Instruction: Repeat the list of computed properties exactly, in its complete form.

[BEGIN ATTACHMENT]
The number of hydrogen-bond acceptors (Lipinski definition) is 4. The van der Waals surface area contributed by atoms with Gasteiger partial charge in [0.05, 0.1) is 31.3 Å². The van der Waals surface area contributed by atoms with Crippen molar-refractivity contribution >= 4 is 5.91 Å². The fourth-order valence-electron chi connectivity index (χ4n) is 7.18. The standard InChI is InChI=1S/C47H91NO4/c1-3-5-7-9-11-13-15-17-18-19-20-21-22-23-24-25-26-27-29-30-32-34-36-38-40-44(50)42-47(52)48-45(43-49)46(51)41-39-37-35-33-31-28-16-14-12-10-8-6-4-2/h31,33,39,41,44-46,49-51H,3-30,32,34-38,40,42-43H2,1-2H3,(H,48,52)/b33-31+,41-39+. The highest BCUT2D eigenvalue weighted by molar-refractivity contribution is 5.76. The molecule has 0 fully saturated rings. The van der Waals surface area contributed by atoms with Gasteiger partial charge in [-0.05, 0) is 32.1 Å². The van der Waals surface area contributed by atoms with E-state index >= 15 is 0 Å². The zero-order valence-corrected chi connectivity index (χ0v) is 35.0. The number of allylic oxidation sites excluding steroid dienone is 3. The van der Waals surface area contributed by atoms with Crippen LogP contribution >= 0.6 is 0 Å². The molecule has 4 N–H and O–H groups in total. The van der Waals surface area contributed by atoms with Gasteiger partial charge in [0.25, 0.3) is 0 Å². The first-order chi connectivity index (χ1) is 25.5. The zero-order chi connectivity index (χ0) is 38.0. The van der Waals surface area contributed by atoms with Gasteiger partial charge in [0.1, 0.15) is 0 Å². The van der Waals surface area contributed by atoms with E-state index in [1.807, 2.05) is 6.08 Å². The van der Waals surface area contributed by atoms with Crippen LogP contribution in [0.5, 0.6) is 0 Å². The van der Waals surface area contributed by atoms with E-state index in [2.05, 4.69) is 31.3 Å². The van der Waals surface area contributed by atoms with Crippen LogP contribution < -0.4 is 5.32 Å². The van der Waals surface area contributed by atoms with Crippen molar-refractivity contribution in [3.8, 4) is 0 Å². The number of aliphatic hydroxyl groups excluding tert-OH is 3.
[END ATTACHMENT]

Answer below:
The number of hydrogen-bond acceptors (Lipinski definition) is 4. The van der Waals surface area contributed by atoms with Gasteiger partial charge in [0.05, 0.1) is 31.3 Å². The van der Waals surface area contributed by atoms with Crippen molar-refractivity contribution >= 4 is 5.91 Å². The fourth-order valence-electron chi connectivity index (χ4n) is 7.18. The standard InChI is InChI=1S/C47H91NO4/c1-3-5-7-9-11-13-15-17-18-19-20-21-22-23-24-25-26-27-29-30-32-34-36-38-40-44(50)42-47(52)48-45(43-49)46(51)41-39-37-35-33-31-28-16-14-12-10-8-6-4-2/h31,33,39,41,44-46,49-51H,3-30,32,34-38,40,42-43H2,1-2H3,(H,48,52)/b33-31+,41-39+. The highest BCUT2D eigenvalue weighted by molar-refractivity contribution is 5.76. The molecule has 0 fully saturated rings. The van der Waals surface area contributed by atoms with Gasteiger partial charge in [-0.05, 0) is 32.1 Å². The van der Waals surface area contributed by atoms with E-state index >= 15 is 0 Å². The zero-order valence-corrected chi connectivity index (χ0v) is 35.0. The number of allylic oxidation sites excluding steroid dienone is 3. The van der Waals surface area contributed by atoms with Crippen LogP contribution >= 0.6 is 0 Å². The molecule has 4 N–H and O–H groups in total. The van der Waals surface area contributed by atoms with Gasteiger partial charge in [0.25, 0.3) is 0 Å². The first-order chi connectivity index (χ1) is 25.5. The zero-order chi connectivity index (χ0) is 38.0. The van der Waals surface area contributed by atoms with Gasteiger partial charge in [0.1, 0.15) is 0 Å². The van der Waals surface area contributed by atoms with E-state index in [1.807, 2.05) is 6.08 Å². The van der Waals surface area contributed by atoms with Crippen LogP contribution in [0.5, 0.6) is 0 Å². The van der Waals surface area contributed by atoms with E-state index in [2.05, 4.69) is 31.3 Å². The van der Waals surface area contributed by atoms with Crippen LogP contribution < -0.4 is 5.32 Å². The van der Waals surface area contributed by atoms with Crippen molar-refractivity contribution in [3.8, 4) is 0 Å². The number of aliphatic hydroxyl groups excluding tert-OH is 3.